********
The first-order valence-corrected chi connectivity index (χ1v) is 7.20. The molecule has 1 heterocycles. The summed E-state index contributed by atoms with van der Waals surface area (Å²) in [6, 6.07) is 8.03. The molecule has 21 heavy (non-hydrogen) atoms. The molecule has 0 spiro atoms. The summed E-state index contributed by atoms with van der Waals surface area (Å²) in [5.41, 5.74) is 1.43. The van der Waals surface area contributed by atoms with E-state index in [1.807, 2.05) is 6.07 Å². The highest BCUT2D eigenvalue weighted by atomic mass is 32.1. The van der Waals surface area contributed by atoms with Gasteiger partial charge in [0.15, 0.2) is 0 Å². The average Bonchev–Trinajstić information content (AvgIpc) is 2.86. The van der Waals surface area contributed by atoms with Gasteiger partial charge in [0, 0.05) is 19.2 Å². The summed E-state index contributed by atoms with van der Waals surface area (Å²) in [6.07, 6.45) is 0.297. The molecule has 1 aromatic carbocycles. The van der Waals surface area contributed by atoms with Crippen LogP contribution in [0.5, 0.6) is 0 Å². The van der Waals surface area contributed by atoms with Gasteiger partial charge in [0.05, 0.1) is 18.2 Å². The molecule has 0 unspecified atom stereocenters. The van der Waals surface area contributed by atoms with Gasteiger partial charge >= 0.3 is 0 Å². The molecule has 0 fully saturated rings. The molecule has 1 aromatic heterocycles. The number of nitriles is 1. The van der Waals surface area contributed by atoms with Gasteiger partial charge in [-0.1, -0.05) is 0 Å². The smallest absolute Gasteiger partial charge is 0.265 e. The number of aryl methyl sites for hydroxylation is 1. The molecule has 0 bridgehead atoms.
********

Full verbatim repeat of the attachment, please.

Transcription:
The first-order valence-corrected chi connectivity index (χ1v) is 7.20. The molecule has 1 heterocycles. The summed E-state index contributed by atoms with van der Waals surface area (Å²) in [6, 6.07) is 8.03. The molecule has 21 heavy (non-hydrogen) atoms. The molecule has 0 spiro atoms. The summed E-state index contributed by atoms with van der Waals surface area (Å²) in [5.41, 5.74) is 1.43. The van der Waals surface area contributed by atoms with E-state index in [1.807, 2.05) is 6.07 Å². The highest BCUT2D eigenvalue weighted by atomic mass is 32.1. The van der Waals surface area contributed by atoms with Gasteiger partial charge in [0.15, 0.2) is 0 Å². The average Bonchev–Trinajstić information content (AvgIpc) is 2.86. The van der Waals surface area contributed by atoms with Gasteiger partial charge in [0, 0.05) is 19.2 Å². The summed E-state index contributed by atoms with van der Waals surface area (Å²) in [6.07, 6.45) is 0.297. The molecule has 1 aromatic carbocycles. The van der Waals surface area contributed by atoms with Crippen LogP contribution in [0.5, 0.6) is 0 Å². The van der Waals surface area contributed by atoms with Gasteiger partial charge in [0.05, 0.1) is 18.2 Å². The molecule has 0 unspecified atom stereocenters. The van der Waals surface area contributed by atoms with Gasteiger partial charge >= 0.3 is 0 Å². The molecule has 0 fully saturated rings. The molecule has 1 aromatic heterocycles. The number of nitriles is 1. The van der Waals surface area contributed by atoms with Gasteiger partial charge in [-0.1, -0.05) is 0 Å². The smallest absolute Gasteiger partial charge is 0.265 e. The number of aryl methyl sites for hydroxylation is 1. The molecule has 0 bridgehead atoms.